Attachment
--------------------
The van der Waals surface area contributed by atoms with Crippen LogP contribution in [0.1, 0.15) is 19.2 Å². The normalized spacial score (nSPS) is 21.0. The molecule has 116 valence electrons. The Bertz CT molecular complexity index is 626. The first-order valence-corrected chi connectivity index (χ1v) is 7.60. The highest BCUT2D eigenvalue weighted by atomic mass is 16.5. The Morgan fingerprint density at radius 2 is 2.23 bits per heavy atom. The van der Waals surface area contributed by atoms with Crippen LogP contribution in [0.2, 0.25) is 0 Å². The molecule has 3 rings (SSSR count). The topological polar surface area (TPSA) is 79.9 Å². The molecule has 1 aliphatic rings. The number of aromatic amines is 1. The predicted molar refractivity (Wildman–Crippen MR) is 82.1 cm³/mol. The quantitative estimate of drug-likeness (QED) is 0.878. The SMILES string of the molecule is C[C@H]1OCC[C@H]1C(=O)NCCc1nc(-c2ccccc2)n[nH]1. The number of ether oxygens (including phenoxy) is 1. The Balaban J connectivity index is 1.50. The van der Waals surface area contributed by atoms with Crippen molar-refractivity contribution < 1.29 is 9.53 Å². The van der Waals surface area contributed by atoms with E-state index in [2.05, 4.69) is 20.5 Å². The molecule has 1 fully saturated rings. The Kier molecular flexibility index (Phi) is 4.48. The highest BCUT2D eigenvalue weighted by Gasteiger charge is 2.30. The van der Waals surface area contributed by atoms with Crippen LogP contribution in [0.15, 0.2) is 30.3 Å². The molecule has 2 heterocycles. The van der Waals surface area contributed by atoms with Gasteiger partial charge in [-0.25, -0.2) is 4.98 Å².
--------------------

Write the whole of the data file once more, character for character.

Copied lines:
The van der Waals surface area contributed by atoms with Crippen LogP contribution in [0.1, 0.15) is 19.2 Å². The normalized spacial score (nSPS) is 21.0. The molecule has 116 valence electrons. The Bertz CT molecular complexity index is 626. The first-order valence-corrected chi connectivity index (χ1v) is 7.60. The highest BCUT2D eigenvalue weighted by atomic mass is 16.5. The Morgan fingerprint density at radius 2 is 2.23 bits per heavy atom. The van der Waals surface area contributed by atoms with Crippen LogP contribution in [0.2, 0.25) is 0 Å². The molecule has 3 rings (SSSR count). The topological polar surface area (TPSA) is 79.9 Å². The molecule has 1 aliphatic rings. The number of aromatic amines is 1. The predicted molar refractivity (Wildman–Crippen MR) is 82.1 cm³/mol. The quantitative estimate of drug-likeness (QED) is 0.878. The SMILES string of the molecule is C[C@H]1OCC[C@H]1C(=O)NCCc1nc(-c2ccccc2)n[nH]1. The number of ether oxygens (including phenoxy) is 1. The Balaban J connectivity index is 1.50. The van der Waals surface area contributed by atoms with Crippen molar-refractivity contribution < 1.29 is 9.53 Å². The van der Waals surface area contributed by atoms with E-state index in [2.05, 4.69) is 20.5 Å². The molecule has 1 fully saturated rings. The Kier molecular flexibility index (Phi) is 4.48. The highest BCUT2D eigenvalue weighted by Gasteiger charge is 2.30. The van der Waals surface area contributed by atoms with Crippen LogP contribution in [0.15, 0.2) is 30.3 Å². The molecule has 2 heterocycles. The van der Waals surface area contributed by atoms with Gasteiger partial charge in [-0.25, -0.2) is 4.98 Å².